In the months after giving birth or adopting, you’ll want to expend all of your energy on caring for your little one. However, you’ll eventually need to make the transition from staying at home to working. This can be overwhelming as you learn to juggle motherhood and your career. During this time, you may also experience separation anxiety or feelings of guilt. However, you shouldn’t feel bad about wanting to provide for your family and return to work.
Navigating your first few weeks back after family leave doesn’t have to be a daunting experience. Here are six simple ways working moms can ease back into their daily routine:
1. Manage your workload
Allow yourself time to adjust to your new schedule, and avoid taking on major projects as you ease back into work. If there’s a project you have to take on, try to find other projects you can offload to colleagues to help lighten your load. Be sure to be transparent with your colleagues regarding your hours and work capacity.
If you don’t feel you have the energy to work a full week, consider asking your boss about a flexible work arrangement. If possible, work half-days for the first week so you can adjust to your new routine and being apart from your baby. Then, gradually increase the number of hours you’re in-office until you’re back to full-time. Managing your workload will help ensure you don’t overextend yourself, so you’ll have plenty of time and energy to dedicate to your child.
2. Start back mid-week
The first few days back in the office might be exhausting. If possible, plan your return for the middle of the week. That way, you’ll have comfort in knowing the weekend is right around the corner should you feel too tired or overwhelmed on the job.
Give yourself a pat on the back when you reach the weekend, and use the time to relax and reflect on what worked well versus what may need adjusting during your first few days back. If you feel too worn out after the abbreviated week, see if you can extend your leave by using any extra vacation, sick, or personal time.
3. Break up your workday
Returning to your work routine can feel overwhelming, especially after spending months at home preparing for and caring for your baby. With emotions running high, you’ll want to reserve some time to take care of yourself throughout the day. Remember there are physical and mental advantages to taking breaks at work, such as improving your work performance and boosting energy.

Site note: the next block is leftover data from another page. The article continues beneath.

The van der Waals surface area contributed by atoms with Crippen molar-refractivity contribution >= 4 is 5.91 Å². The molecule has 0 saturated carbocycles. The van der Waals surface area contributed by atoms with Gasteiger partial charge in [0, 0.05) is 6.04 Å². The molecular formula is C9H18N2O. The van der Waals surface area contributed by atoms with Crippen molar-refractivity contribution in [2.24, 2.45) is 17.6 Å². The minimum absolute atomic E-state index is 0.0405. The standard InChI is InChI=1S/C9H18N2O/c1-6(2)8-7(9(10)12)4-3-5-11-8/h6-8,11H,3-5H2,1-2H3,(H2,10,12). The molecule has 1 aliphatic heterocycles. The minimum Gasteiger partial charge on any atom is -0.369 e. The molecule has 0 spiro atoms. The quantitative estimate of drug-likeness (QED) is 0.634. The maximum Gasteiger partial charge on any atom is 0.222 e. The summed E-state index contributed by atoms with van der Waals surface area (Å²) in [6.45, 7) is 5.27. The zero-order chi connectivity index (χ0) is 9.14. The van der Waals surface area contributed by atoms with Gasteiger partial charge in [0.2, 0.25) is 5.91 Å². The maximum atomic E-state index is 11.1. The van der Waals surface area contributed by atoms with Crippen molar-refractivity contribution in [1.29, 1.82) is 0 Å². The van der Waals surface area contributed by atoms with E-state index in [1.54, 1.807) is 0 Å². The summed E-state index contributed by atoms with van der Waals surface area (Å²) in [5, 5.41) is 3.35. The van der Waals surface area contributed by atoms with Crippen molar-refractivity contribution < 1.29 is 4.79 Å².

Be sure to utilize your full lunch hour, and take advantage of any opportunity that you have to walk a lap around the office or to meditate. You can also use break time to build a support system at work by connecting with colleagues who are also parents to chat about your experiences. Taking mental breaks can help you stay focused, relaxed, and motivated throughout the day.
4. Prioritize your health
As you juggle your baby’s checkup and adjusting to your new work schedule, it’s also important to focus on your own health so you can perform at your best. This may require you to schedule your appointments in advance to ensure you are keeping up with your needs. Consider making all of your appointments for the year at once, and mark them in your work calendar, so you won’t have to think twice about where you need to be and when.
While you should always visit your primary care physician, appointments can be a hassle and are not always necessary. Fortunately, new working moms can ease some of the chaos by utilizing telemedicine services for minor health care needs. For example, you can leverage these services to get prescriptions for non-emergency medical conditions like allergies or to order your birth control online, making it easier for you to prioritize your health on your own time.
5. Plan out time to pump
If you need to pump at work, be sure to reach out to your employer to discuss where and when you’ll be able to pump. From there, you can establish a pumping schedule that works for you. Block off time on your calendar with buffer periods before and after to ensure this time isn’t taken by someone else.
Most employers offer a lactation room that serves as a private, clean, and safe space for new mothers to pump breast milk. If your office doesn’t offer a nursing room, talk to your employer about setting up a space to support breastfeeding at work. All you need is a secluded area, such as an empty conference room or office, with a comfortable chair, an electrical outlet, and a door that locks.
6. Ease separation anxiety
While you may be excited to return to work, you may feel guilty or worried about leaving your baby’s side. These conflicting emotions are completely normal, but they can also affect your ability to focus at work.
Whether you hire a nanny or choose a safe daycare center, be sure to start your baby in childcare at least one week prior to returning to work, and take time to get to know the individuals who will be taking care of your child. This will help both you and your baby adjust to your new schedules and give you peace of mind knowing they’re in good hands.
Transitioning back to work after maternity leave will take some getting used to, but with these tips, you’ll be ready to take on motherhood and your career!
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